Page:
Even though it is tempting to think of scientific advances in terms of the “great minds” perspective, even our greatest breakthroughs were inevitable to a significant degree. If Einstein had not made the connection that Maxwell’s findings suggested, eventually somebody else would have. If Einstein had simply remained a patent clerk, physics would have been delayed by only a few decades. If Darwin had never made the historic trip on the Beagle, the theory of evolution would perhaps only be celebrating its 100 th birthday, rather than its 151 st.

One reason for the almost ineluctable progress is that results are published and available for falsification or verification, and above all – re-use. While this process works well in science in general, the same does not hold of course in microcosm because time is a constraint and re-use is constrained to a far smaller subset. For individuals or organizations where immediacy is more of concern than eventual progress, the kind of delay and high mortality rate of the peer-review process can be deadly.

In the case of a commercial firm, the tolerance for error cannot be set so low since although the innovation or solution to a business problem will almost inevitably be found, it may not be found in time to save the specific firm, or be found by that firm – it may be found by a competitor or too late to be of any use in gaining competitive advantage.

Let’s take the case of intellectual assets and recruitment.

A problem of assets

In many ways a firm has a critical scientific problem to solve, and that is to identify and acquire intellectual assets (people of course) that are at least as good as the competition, and preferably better.

It doesn’t take much reflection to conclude that if you have less intellectual firepower, competing is going to be harder and survival against competition for limited business, more difficult.

Digesting resumes is much like reviewing papers, except that while resumes are easier to read and usually much thinner than scientific papers, recruiters get more resumes than a reviewer gets papers.

.. but do they?

For every paper I receive as a reviewer, I guess that about ten times that number were screened out before the review stage, and perhaps a hundred times were aborted when the respondent read the submission criteria.

So on the whole the volumes are probably in the same realm.

Tolerance for Error

Returning to an earlier point, while science as a whole can tolerate a significant loss of papers that were actually valid, the same is not true for businesses – if you turn down a candidate who was better than you thought, you wind up with the lesser candidate on a long-term basis and your competitor probably gets the better one.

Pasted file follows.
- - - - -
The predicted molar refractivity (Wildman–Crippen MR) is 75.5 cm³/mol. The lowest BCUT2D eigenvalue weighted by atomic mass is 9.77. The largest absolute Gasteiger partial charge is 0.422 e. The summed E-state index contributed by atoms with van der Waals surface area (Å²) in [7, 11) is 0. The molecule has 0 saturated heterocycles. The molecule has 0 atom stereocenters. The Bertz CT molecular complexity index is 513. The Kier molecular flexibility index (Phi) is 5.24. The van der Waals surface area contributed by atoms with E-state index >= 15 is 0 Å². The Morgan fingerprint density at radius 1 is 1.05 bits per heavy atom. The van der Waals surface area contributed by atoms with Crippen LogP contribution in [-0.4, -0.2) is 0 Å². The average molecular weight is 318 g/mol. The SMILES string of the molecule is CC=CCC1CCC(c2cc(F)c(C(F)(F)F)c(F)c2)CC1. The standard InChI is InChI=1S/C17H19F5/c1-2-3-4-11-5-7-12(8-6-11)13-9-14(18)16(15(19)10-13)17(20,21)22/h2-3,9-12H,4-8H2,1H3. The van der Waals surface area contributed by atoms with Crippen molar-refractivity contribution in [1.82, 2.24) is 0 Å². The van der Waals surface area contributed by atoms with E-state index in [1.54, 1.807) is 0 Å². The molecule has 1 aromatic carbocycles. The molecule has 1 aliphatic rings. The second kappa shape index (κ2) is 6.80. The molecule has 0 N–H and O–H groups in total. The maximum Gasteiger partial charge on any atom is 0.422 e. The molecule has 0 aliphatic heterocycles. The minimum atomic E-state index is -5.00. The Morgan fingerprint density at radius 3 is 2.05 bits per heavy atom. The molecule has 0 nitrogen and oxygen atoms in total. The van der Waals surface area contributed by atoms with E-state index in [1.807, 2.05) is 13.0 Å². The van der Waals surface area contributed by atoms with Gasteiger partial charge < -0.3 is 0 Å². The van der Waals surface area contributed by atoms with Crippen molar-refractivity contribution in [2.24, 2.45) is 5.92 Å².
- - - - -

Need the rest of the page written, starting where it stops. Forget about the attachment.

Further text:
… but it gets worse.

When I get a 2500-word paper, I read the entire thing, sometimes several times to make sure I understood it, and when I reject a paper, I do so with copious notes that go back to the author, and therefore (1) they learn and their resubmission and all subsequent submissions are more successful, and (2) only fundamental flaws lead to complete rejection.

In contrast, when a resume is rejected the applicant has little clue as to the specific reasons and cannot resubmit, and rejections based on superficial or irrelevant objections are undetectable.

… but that’s not all

While I will spend several hours on reviewing a paper, recruiters are said to spend less than a few minutes.

… and finally

The peer-reviewer is selected from a pool of experts in a field and any conflict of interest is declared, but recruiters often evaluate resumes for positions in which they are inexpert and no declaration of conflict is either recorded nor required.

Conclusion

The peer review system deals with a similar bulk of documents, but while it has better safeguards and more rigor than recruitment processes, it can afford a far greater loss of positives than recruitment. Yet while recruitment has a similar rejection rate, it has none of the accompanying safeguards.

Perhaps recruitment would be better served by something more akin to the peer review process.

Please contribute to my self-knowledge and take this 1-minute survey that tells me what my blog tells you about me. – Completely anonymous.

~~~

Matthew Loxton is a Knowledge Management professional and holds a Master’s degree in Knowledge Management from the University of Canberra. Mr. Loxton has extensive international experience and is currently available as a Knowledge Management consultant or as a permanent employee at an organization that wishes to put knowledge to work.